In Defence of the Living Wage
Recently, Aadit Shankar wrote an article on this website claiming that the Living Wage was not the answer to improving the standards of living of those paid less than the proposed rate, currently 6 million British workers. Although Aadit makes some points worthy of note that must be considered when proposing or introducing this measure, I must disagree with his overall assessment of the impact of the Living Wage.
Firstly, Aadit argues that the government needs to concentrate on improving the general health of the ailing British economy, a point I think we can all agree upon. However, one of the greatest problems with the current financial situation in the UK is the lack of disposable income available to a high proportion of the population. With wages proving too low to provide even the basics needed for an acceptable standard of living, disposable income for too many British families is close to, if not, zero. Simply put, people simply do not have money to spend on consumer goods, particularly as they look to hoard what little savings they can with the prospect of unemployment hanging over their heads. The Living Wage would not only increase the depleted reserves of cash for poorer families, but provide the economy with a shot in the arm as the spending power of those whose wages rise increases.
Aadit’s next point worthy of attention is the claim that the Living Wage risks contributing to the UK’s long list of unemployed as companies, particularly SMEs cannot afford to maintain their workforces whilst granting a rise in wages. This is one point that should worry supporters of the Living Wage, as if the result of the wage rise was to cause greater unemployment, the proposal would actually have delivered the opposite of its intended effect. However, this is not an unavoidable outcome.
Firstly, the Living wage is currently optional, and should remain so for at least the near future, until businesses have the confidence to offer wage rises. Secondly, the real reason why SMEs and other businesses cannot afford to offer wage rises to their employees is the lack of capital currently being invested in them by the banks. In order to achieve wage rises whilst offsetting fears of a growth in unemployment, the government should force the banks to lend more (particularly those that are owned by the Treasury), and use a government-led investment bank to provide the capital that businesses need to raise their worker’s wages. This would kick start a cycle of higher wages leading to higher disposable income, higher spending and greater prosperity for both businesses and their staff.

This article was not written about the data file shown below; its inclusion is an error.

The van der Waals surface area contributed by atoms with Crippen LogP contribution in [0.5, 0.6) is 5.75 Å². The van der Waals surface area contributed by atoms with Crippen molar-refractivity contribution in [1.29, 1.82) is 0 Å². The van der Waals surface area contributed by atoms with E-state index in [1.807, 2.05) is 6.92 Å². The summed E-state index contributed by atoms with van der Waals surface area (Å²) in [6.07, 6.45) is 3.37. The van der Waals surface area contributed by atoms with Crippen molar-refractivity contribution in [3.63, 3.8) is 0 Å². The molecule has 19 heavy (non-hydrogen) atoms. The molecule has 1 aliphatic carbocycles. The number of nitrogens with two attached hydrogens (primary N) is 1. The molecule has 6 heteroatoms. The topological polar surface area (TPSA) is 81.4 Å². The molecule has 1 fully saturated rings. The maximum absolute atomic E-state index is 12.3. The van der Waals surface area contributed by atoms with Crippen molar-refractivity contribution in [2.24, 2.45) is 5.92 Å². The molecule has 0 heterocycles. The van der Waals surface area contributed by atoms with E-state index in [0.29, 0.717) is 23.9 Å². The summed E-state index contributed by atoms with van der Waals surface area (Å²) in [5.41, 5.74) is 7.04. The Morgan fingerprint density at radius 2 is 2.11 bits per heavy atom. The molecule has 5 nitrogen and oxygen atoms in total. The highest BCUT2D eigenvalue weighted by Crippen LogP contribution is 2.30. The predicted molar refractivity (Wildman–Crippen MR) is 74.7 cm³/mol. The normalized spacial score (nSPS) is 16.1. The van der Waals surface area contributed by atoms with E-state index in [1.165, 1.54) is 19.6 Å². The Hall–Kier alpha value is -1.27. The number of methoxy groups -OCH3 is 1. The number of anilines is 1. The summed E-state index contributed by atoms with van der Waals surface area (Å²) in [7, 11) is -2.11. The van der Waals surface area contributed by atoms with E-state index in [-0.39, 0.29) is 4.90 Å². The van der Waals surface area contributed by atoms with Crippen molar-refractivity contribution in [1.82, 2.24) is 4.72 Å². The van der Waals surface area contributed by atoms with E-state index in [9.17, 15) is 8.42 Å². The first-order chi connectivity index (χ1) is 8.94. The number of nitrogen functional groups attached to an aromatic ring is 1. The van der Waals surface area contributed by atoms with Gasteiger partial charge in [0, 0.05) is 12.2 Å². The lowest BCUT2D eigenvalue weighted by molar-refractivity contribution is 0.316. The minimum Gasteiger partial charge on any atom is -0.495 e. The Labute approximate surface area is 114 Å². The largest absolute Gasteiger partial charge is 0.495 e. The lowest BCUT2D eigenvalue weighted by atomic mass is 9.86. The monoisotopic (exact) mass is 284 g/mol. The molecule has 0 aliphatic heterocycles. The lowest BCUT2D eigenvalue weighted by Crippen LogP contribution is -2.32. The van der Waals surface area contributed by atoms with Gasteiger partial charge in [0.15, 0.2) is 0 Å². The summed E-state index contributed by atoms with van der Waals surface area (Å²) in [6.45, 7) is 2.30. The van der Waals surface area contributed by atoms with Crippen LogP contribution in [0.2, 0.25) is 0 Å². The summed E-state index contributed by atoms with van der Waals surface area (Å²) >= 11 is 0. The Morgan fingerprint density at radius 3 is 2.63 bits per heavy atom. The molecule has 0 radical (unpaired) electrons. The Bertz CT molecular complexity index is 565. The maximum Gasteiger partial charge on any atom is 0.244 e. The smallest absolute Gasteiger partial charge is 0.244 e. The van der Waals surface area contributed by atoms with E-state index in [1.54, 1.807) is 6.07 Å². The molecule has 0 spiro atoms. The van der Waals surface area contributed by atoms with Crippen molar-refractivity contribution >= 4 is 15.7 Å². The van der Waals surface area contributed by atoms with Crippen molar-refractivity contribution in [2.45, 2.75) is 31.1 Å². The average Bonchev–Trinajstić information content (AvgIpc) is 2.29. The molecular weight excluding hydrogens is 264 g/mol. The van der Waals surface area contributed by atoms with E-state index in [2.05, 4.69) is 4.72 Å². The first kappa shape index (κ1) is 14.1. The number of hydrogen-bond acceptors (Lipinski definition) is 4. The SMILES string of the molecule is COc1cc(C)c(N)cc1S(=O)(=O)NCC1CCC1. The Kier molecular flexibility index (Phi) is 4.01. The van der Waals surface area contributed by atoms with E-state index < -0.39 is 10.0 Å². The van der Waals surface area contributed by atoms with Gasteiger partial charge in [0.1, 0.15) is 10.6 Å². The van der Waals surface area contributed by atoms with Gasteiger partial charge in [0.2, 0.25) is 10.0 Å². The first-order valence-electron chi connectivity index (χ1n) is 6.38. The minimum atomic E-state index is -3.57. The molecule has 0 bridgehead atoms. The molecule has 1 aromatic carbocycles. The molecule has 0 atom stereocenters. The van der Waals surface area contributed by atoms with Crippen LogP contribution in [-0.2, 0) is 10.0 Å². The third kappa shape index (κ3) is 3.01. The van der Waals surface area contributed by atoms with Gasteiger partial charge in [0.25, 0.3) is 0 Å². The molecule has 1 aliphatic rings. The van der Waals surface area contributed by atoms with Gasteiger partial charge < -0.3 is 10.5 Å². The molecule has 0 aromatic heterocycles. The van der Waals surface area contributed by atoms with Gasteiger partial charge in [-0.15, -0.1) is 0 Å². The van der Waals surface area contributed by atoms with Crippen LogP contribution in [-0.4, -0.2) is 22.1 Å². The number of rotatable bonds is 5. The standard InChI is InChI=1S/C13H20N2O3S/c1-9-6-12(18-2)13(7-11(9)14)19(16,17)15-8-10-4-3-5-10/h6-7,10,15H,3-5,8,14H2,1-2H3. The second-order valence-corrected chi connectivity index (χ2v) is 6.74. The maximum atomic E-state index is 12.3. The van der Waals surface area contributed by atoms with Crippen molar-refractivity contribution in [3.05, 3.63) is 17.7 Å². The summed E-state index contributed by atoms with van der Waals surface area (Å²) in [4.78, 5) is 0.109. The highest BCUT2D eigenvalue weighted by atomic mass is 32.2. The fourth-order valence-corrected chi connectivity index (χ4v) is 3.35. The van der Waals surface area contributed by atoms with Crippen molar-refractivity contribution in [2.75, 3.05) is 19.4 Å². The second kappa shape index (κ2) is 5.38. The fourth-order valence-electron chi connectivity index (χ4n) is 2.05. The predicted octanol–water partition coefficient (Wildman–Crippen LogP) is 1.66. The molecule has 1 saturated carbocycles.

As well as the economic benefits readily available to the nation’s finances via the Living Wage scheme, the proposal offers us the chance to help the poorest in society. Aadit claims that we capitalism should provide the platform for ‘strivers’ to build their own future prosperity and indeed we should be supportive of those who want to make more of their own lives and their childrens’. However, it is obvious that in capitalist economies, the starting point of any given person has a massive impact on where they end up. No matter how hard you strive, the prospects of you improving your lot by the amount you deserve are very limited if you are starting from a point where your income is simply not enough to provide the basic needs of your family, whether that be food on the table or childcare. The Living Wage would alleviate the poverty of thousands of British families (indeed it has already done so for 10,000).
The Living Wage would not be a ‘short-term panacea’ as Aadit claims, but would make a real difference to thousands of families up and down the country as well as aiding the UK’s ailing economic recovery, providing that the government supports the measure by whatever means necessary. Without government aid, the scheme does have the potential to backfire, however, for the sake of the thousands of British families that cannot afford the basics in life, whilst the banks and big businesses make off to their holiday homes with money that should have been handed over to the Treasury’s coffers, the least the government can do is alleviate the pain of those at the bottom through allowing them to provide for their families.